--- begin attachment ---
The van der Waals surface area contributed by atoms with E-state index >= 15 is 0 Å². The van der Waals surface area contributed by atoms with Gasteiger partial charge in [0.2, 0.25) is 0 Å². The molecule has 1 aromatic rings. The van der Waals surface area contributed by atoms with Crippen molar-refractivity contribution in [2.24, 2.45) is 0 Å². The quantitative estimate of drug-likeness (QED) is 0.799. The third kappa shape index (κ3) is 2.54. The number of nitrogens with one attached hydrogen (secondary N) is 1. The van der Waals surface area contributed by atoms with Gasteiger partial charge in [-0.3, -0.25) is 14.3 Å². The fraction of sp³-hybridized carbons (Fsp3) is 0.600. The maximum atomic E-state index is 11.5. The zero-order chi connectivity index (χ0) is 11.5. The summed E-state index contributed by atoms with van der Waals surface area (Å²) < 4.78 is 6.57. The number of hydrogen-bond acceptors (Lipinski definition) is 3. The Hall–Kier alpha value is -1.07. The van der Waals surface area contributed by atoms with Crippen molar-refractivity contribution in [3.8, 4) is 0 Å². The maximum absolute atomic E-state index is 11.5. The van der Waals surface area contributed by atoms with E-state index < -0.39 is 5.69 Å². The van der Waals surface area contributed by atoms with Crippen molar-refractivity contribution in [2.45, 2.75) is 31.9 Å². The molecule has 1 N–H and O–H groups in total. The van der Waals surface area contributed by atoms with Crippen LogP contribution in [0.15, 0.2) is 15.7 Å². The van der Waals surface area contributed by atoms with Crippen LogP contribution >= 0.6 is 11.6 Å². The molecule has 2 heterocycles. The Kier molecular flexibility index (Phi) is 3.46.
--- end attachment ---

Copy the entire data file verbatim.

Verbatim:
The van der Waals surface area contributed by atoms with E-state index >= 15 is 0 Å². The van der Waals surface area contributed by atoms with Gasteiger partial charge in [0.2, 0.25) is 0 Å². The molecule has 1 aromatic rings. The van der Waals surface area contributed by atoms with Crippen molar-refractivity contribution in [2.24, 2.45) is 0 Å². The quantitative estimate of drug-likeness (QED) is 0.799. The third kappa shape index (κ3) is 2.54. The number of nitrogens with one attached hydrogen (secondary N) is 1. The van der Waals surface area contributed by atoms with Gasteiger partial charge in [-0.3, -0.25) is 14.3 Å². The fraction of sp³-hybridized carbons (Fsp3) is 0.600. The maximum atomic E-state index is 11.5. The zero-order chi connectivity index (χ0) is 11.5. The summed E-state index contributed by atoms with van der Waals surface area (Å²) < 4.78 is 6.57. The number of hydrogen-bond acceptors (Lipinski definition) is 3. The Hall–Kier alpha value is -1.07. The van der Waals surface area contributed by atoms with Crippen molar-refractivity contribution in [3.8, 4) is 0 Å². The maximum absolute atomic E-state index is 11.5. The van der Waals surface area contributed by atoms with E-state index < -0.39 is 5.69 Å². The van der Waals surface area contributed by atoms with Crippen molar-refractivity contribution in [2.45, 2.75) is 31.9 Å². The molecule has 1 N–H and O–H groups in total. The van der Waals surface area contributed by atoms with Crippen LogP contribution in [0.15, 0.2) is 15.7 Å². The van der Waals surface area contributed by atoms with Crippen LogP contribution >= 0.6 is 11.6 Å². The molecule has 2 heterocycles. The Kier molecular flexibility index (Phi) is 3.46.